Tried Osram LED 5W5 501 bulbs in boot lamps .... neither worked :(:(

Submariner1

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I bought these from an eBay seller claiming to be an official Osram Partner.
Neither worked! :(:(

So I then tried the original bulbs, both didn't work, but they did before.
Here is the weird bit:-
I had to turn the side lights on and off , and then the original bulbs worked perfectly again.

These Osrams look like they fit perfectly. Note all the other MB lights work perfectly.

Thinking this was probably an odd car glitch, I tried the Osram LEDs again. Both Didn't work.

So I tried the original MB ones again, same oddity. Turned the sidelights on and off, and the MB ones work perfectly, with or without sidelights.

Shut the boot 5 x ... all good, they go on and off as they should with the MB original bulbs.

I then tried the free set of 5W5s that came with my Phillips White Vision cornering H7. And they worked perfectly. So imo there is nothing wrong with the car.

so the question is
1. Can one test an LED bulb with a multimeter? I.e. check resistance or dont LEDs work like that?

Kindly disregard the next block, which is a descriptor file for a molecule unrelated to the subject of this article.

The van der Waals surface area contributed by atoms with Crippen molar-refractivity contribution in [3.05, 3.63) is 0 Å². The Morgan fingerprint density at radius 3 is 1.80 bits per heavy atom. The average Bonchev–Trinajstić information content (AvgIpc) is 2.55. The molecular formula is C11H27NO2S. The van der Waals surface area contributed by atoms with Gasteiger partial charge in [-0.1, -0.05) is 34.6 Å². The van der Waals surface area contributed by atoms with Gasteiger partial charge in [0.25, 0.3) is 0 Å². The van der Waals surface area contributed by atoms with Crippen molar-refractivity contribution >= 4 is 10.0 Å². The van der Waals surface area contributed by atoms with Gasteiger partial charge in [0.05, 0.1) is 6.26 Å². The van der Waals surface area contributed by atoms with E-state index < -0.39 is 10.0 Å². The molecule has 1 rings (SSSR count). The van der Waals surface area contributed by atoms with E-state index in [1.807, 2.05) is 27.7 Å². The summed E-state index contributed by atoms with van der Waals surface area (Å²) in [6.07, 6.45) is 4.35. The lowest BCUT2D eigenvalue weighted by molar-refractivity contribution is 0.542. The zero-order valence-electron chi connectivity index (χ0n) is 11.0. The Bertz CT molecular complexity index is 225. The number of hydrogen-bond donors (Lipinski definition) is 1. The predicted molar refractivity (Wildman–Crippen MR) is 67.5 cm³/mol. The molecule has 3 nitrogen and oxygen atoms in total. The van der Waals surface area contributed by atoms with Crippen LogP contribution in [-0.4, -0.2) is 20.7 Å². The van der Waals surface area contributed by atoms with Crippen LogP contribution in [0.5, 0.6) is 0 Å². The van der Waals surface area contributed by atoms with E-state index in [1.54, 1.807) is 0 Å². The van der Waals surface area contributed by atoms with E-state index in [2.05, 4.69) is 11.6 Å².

2. Could there be something in the Mercedes circuit, that prevents the car powering a 1W LED. Instead of a normal 501 5 watt bulb? [I don't think there is]


Note: If I take one or even two of the normal MB 5W5 bulbs out, the other one still works, and there are no canbus warning messages like a failed bulb. If I later put one or both back .... it or theynjust work.
So IMO the boot lights are not on the Canbus warning system.

3. Is it worth getting a link off the Osram site to an officail reseller, like Power-bulbs, and trying again with LEDs?
I.e. I just got conned with rubbish fakes

Appreciate your views, but Sadly I can’t do any suggested testing, as the car is now at the Dealers (sorting out another not connected issue).

Note I have upgraded 6 of the front bulbs ... all perfect. But they were bought from Powerbulbs.
 
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EmilysDad

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....

So I then tried the original bulbs, both didn't work, but they did before.
Here is the weird bit:-
I had to turn the side lights on and off , and then the original bulbs worked perfectly again.

......

That's the case when I've replaced any lamp/bulb on my car ... CANbus electrickery :)

I recently removed number plate light bulb just to see what type it was. Refitted it & it lit :confused: turned the switch off & on again and order was restored :D
 

SRE

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OK... Lets start with the basics... Did you try the bulbs the other way around as the LED bulbs will only work one way and the 5W5 bulbs can be inserted either way.
 

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I think led bulbs are polarity sensitive. If yours are then you may have fitted them the wrong way round which would mean they did not illuminate.

I wonder if the Mercedes circuit detected the led circuit incorrectly corrected so isolated it until it was reset by switching the lighting circuit on and off, only a guess.